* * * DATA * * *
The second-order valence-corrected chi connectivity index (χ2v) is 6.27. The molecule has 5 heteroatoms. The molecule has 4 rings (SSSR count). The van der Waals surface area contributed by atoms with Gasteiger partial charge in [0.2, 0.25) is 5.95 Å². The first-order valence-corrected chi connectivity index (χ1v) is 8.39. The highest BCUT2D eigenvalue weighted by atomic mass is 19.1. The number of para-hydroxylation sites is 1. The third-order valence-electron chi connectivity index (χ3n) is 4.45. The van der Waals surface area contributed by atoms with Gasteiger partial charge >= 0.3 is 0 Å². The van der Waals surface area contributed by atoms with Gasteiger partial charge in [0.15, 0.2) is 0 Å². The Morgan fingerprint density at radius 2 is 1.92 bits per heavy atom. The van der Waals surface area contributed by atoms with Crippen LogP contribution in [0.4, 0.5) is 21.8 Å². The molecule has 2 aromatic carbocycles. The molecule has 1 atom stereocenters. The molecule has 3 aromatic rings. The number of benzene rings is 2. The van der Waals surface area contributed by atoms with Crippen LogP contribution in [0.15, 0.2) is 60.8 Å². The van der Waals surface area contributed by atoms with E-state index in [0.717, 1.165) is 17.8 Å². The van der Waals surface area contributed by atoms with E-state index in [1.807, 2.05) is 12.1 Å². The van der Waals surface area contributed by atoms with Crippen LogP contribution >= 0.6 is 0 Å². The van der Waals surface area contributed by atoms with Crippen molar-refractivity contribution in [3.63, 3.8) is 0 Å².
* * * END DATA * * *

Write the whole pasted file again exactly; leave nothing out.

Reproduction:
The second-order valence-corrected chi connectivity index (χ2v) is 6.27. The molecule has 5 heteroatoms. The molecule has 4 rings (SSSR count). The van der Waals surface area contributed by atoms with Gasteiger partial charge in [0.2, 0.25) is 5.95 Å². The first-order valence-corrected chi connectivity index (χ1v) is 8.39. The highest BCUT2D eigenvalue weighted by atomic mass is 19.1. The number of para-hydroxylation sites is 1. The third-order valence-electron chi connectivity index (χ3n) is 4.45. The van der Waals surface area contributed by atoms with Gasteiger partial charge >= 0.3 is 0 Å². The van der Waals surface area contributed by atoms with Gasteiger partial charge in [0.15, 0.2) is 0 Å². The Morgan fingerprint density at radius 2 is 1.92 bits per heavy atom. The van der Waals surface area contributed by atoms with Crippen LogP contribution in [0.4, 0.5) is 21.8 Å². The molecule has 2 aromatic carbocycles. The molecule has 1 atom stereocenters. The molecule has 3 aromatic rings. The number of benzene rings is 2. The van der Waals surface area contributed by atoms with Crippen LogP contribution in [0.15, 0.2) is 60.8 Å². The van der Waals surface area contributed by atoms with E-state index in [0.717, 1.165) is 17.8 Å². The van der Waals surface area contributed by atoms with E-state index in [1.807, 2.05) is 12.1 Å². The van der Waals surface area contributed by atoms with Crippen LogP contribution >= 0.6 is 0 Å². The van der Waals surface area contributed by atoms with Crippen molar-refractivity contribution in [3.63, 3.8) is 0 Å².